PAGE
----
If you’ve ever fallen victim to an all caps text or swayed back and forth between fonts for an email signature, you already understand the basic influence of typography, the art we apply to the printed language we use for daily communication; in other words, the form and arrangement of text on a page. But as we know, the typeface world extends much further beyond capitalization and well known fonts like Arial, Comic Sans, Helvetica, and who could forget Times New Roman, the old reliable that got you and your contemporaries through midterm after midterm (until 2007, that is, when Microsoft Office swapped in Calibri as the default font in Word).
Just one font receiving a lot of turned heads lately is Canada 150, a typeface created for the country’s 150th birthday. Raymond Larabie is responsible for the design, which unites the Latin characters of the country’s two official languages with characters of its Aboriginal languages, such as Inuktitut, Cree, and Ojibway. It may not be the present you would’ve wished for on a birthday — especially on one celebrating a century and a half — but it does beg us to consider why typography has the power that it does.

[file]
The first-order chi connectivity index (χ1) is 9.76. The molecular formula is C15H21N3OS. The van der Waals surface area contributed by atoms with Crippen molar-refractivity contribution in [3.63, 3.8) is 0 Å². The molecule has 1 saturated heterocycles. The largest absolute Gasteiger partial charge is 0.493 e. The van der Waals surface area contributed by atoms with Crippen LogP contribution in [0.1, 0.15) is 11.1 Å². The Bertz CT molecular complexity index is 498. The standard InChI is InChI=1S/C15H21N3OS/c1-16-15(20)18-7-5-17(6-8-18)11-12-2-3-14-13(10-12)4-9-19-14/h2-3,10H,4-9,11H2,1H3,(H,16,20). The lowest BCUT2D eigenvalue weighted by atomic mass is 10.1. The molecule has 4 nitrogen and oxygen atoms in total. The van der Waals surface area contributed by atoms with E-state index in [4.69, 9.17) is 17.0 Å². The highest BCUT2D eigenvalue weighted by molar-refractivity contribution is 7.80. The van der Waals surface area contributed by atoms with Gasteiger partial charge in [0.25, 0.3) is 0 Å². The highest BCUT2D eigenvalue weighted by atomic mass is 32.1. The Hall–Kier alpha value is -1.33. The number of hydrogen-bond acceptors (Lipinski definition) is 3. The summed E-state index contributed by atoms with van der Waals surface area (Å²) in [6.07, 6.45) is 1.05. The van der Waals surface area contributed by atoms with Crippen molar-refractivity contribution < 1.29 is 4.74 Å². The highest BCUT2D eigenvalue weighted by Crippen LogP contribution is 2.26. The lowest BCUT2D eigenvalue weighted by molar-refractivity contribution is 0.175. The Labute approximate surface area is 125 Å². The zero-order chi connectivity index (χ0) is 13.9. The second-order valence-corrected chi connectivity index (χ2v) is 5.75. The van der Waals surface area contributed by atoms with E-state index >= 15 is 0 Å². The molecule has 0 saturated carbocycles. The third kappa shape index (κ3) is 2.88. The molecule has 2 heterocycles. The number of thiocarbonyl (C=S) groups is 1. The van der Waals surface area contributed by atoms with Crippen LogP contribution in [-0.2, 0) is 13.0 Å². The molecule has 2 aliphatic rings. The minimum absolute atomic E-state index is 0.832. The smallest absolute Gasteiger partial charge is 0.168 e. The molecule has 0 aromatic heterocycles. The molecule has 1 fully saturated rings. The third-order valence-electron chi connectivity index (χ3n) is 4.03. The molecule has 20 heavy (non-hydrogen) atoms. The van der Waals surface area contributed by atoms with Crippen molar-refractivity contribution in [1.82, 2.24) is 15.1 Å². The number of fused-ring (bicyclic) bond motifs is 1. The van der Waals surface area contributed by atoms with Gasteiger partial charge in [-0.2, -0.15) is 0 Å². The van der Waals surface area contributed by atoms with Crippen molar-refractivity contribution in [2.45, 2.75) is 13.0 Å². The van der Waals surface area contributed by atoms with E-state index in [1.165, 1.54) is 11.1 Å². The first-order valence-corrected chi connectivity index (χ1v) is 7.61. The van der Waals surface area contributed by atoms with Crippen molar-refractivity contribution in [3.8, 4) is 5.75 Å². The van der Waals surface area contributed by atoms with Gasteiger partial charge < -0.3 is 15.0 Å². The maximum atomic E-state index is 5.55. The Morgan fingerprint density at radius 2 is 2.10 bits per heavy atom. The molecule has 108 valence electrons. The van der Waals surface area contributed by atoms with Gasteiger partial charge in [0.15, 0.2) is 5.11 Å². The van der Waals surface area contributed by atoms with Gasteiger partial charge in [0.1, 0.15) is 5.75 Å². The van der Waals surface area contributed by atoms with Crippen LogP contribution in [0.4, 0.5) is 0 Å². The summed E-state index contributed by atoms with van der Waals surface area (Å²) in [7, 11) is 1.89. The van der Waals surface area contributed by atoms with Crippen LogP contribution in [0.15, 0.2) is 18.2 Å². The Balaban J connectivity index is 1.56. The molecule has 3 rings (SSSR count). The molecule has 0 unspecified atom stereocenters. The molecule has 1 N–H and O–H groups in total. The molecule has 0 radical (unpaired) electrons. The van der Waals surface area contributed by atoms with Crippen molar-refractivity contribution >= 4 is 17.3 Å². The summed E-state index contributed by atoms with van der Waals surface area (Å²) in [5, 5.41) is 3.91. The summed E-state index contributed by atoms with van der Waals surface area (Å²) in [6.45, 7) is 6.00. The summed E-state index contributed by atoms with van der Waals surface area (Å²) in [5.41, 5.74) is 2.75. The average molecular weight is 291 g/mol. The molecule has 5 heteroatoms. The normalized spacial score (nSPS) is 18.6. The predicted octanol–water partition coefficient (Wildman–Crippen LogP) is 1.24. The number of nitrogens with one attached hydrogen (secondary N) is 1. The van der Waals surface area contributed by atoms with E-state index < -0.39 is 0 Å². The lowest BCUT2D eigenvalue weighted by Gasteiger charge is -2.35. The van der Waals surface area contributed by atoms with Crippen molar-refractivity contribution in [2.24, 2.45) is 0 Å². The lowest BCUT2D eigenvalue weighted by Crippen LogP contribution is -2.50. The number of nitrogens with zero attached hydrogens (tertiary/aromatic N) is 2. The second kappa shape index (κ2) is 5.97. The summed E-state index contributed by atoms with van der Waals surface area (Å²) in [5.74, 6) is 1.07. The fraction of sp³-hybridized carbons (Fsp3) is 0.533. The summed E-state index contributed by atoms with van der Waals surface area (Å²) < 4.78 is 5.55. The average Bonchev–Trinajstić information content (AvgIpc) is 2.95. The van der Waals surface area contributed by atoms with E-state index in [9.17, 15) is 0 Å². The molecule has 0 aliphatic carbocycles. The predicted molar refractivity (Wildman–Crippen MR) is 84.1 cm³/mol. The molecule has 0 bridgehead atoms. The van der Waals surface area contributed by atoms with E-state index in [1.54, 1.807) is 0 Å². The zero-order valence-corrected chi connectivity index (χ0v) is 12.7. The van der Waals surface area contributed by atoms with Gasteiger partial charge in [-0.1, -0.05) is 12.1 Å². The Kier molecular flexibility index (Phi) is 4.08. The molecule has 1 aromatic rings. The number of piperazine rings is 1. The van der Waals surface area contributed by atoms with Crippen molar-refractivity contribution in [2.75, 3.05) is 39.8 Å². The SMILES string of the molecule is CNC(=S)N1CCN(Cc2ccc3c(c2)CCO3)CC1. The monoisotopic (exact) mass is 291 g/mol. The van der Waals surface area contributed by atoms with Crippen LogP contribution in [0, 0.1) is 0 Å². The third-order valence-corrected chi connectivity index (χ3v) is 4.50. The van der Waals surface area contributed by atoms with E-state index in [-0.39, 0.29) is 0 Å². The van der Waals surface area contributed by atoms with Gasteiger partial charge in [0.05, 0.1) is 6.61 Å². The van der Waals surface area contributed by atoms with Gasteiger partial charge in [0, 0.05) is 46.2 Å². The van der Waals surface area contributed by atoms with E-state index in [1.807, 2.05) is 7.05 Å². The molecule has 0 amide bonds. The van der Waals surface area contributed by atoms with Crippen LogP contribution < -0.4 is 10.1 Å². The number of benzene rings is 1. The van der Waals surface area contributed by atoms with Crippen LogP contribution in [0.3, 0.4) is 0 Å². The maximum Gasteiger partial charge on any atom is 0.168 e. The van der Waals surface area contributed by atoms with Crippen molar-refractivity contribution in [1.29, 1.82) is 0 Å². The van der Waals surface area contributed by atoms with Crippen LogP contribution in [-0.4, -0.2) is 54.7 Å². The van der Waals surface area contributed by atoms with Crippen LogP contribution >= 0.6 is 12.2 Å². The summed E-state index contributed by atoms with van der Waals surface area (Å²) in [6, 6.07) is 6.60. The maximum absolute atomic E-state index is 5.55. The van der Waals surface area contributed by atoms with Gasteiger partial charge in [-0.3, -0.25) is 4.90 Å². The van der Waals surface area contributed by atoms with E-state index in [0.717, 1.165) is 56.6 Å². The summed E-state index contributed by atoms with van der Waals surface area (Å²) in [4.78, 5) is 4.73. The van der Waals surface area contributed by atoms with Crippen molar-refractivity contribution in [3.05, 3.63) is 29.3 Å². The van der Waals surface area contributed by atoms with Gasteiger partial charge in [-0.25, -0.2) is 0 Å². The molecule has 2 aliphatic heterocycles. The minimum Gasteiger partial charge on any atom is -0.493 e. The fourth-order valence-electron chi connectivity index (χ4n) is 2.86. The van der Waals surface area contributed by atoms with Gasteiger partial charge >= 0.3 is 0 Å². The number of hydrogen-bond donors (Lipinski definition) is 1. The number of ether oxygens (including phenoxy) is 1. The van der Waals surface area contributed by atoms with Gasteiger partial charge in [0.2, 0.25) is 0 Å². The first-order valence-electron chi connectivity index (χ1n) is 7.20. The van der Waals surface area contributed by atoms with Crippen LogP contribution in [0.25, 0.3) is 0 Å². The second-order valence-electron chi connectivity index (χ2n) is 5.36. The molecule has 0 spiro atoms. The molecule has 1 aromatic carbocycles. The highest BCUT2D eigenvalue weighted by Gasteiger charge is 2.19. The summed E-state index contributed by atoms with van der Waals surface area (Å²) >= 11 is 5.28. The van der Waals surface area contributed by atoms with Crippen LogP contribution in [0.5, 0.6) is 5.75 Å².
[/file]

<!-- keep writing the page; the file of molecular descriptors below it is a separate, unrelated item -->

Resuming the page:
Type provides users with a sense of the content they’re about to interface with, while enlisting a distinct voice to help share that content. In today’s chock-full world of websites and apps, we’ve acquired a pretty good idea of what to expect from certain brands — and that’s based largely on their typographical patterns. For example, a bold, heavy typeface in all caps might come off as a bit severe for a company specializing in floral design services, while it might be perfect for a new, trend-forward men’s apparel line.
Typography can also help guide readers on how seriously they should interact with the content, or how to ascertain what’s being said. Take, for example, filmmaker Errol Morris’s recent experiment, which polled 45,000 New York Times readers on the credibility of a statement when it was written in Baskerville compared to Helvetica, Trebuchet, Computer Modern, Georgia, and Comic Sans. It turns out that Baskerville beats out the others when it comes to believability, suggesting we do, in fact, judge content by its cover.
But you can’t blame us. We’ve been programmed to respond to fonts in certain ways based on their role in history and pop culture. Ever since Johannes Gutenberg invented movable type with the printing press in 1440, copious amounts of typefaces have sprouted up with specific missions. In 1916 it was Johnston, a sans-serif typeface used throughout London’s Tube, and in 1967 The New York Times began using Edwin Shaar’s Imperial for its features. 2004 saw the unveiling of Facebook’s logo, a version of Klavika Bold, while 1977’s American Typewriter was selected for the “I Heart NY” logo supported by New York State’s marketing campaign.
So as you dive into the ins and outs of your marketing strategy, be sure to devote some time and attention to not only what you’re saying, but how you’re saying it. Trust us — it makes a big difference.